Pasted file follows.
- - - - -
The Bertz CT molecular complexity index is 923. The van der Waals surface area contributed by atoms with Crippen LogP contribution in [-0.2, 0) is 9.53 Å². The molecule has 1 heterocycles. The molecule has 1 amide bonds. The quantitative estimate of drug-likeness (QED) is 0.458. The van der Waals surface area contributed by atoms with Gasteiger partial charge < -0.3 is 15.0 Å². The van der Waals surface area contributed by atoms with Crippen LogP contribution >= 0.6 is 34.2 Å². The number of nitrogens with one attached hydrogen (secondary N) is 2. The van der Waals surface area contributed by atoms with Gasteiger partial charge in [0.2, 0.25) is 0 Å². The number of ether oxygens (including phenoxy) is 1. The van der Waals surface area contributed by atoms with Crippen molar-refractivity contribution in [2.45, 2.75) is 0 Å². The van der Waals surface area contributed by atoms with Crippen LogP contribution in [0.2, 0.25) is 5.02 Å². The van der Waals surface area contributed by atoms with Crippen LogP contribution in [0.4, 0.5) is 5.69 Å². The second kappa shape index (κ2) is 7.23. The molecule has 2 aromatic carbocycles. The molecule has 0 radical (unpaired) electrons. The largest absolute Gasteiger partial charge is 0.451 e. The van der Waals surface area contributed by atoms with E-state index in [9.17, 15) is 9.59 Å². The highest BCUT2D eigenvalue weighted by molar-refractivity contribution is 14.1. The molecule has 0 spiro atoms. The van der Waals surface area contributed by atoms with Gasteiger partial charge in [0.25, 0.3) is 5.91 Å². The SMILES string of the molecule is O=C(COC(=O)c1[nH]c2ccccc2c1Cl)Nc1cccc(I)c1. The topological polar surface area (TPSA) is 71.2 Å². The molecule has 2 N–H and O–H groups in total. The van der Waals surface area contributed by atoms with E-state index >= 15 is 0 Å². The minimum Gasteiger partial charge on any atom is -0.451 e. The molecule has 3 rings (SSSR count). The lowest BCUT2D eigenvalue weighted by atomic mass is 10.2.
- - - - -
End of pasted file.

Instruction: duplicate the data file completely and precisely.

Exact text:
The Bertz CT molecular complexity index is 923. The van der Waals surface area contributed by atoms with Crippen LogP contribution in [-0.2, 0) is 9.53 Å². The molecule has 1 heterocycles. The molecule has 1 amide bonds. The quantitative estimate of drug-likeness (QED) is 0.458. The van der Waals surface area contributed by atoms with Gasteiger partial charge < -0.3 is 15.0 Å². The van der Waals surface area contributed by atoms with Crippen LogP contribution >= 0.6 is 34.2 Å². The number of nitrogens with one attached hydrogen (secondary N) is 2. The van der Waals surface area contributed by atoms with Gasteiger partial charge in [0.2, 0.25) is 0 Å². The number of ether oxygens (including phenoxy) is 1. The van der Waals surface area contributed by atoms with Crippen molar-refractivity contribution in [2.45, 2.75) is 0 Å². The van der Waals surface area contributed by atoms with Crippen LogP contribution in [0.2, 0.25) is 5.02 Å². The van der Waals surface area contributed by atoms with Crippen LogP contribution in [0.4, 0.5) is 5.69 Å². The second kappa shape index (κ2) is 7.23. The molecule has 2 aromatic carbocycles. The molecule has 0 radical (unpaired) electrons. The largest absolute Gasteiger partial charge is 0.451 e. The van der Waals surface area contributed by atoms with E-state index in [9.17, 15) is 9.59 Å². The highest BCUT2D eigenvalue weighted by molar-refractivity contribution is 14.1. The molecule has 0 spiro atoms. The van der Waals surface area contributed by atoms with Gasteiger partial charge in [0.25, 0.3) is 5.91 Å². The SMILES string of the molecule is O=C(COC(=O)c1[nH]c2ccccc2c1Cl)Nc1cccc(I)c1. The topological polar surface area (TPSA) is 71.2 Å². The molecule has 2 N–H and O–H groups in total. The van der Waals surface area contributed by atoms with E-state index >= 15 is 0 Å². The minimum Gasteiger partial charge on any atom is -0.451 e. The molecule has 3 rings (SSSR count). The lowest BCUT2D eigenvalue weighted by atomic mass is 10.2.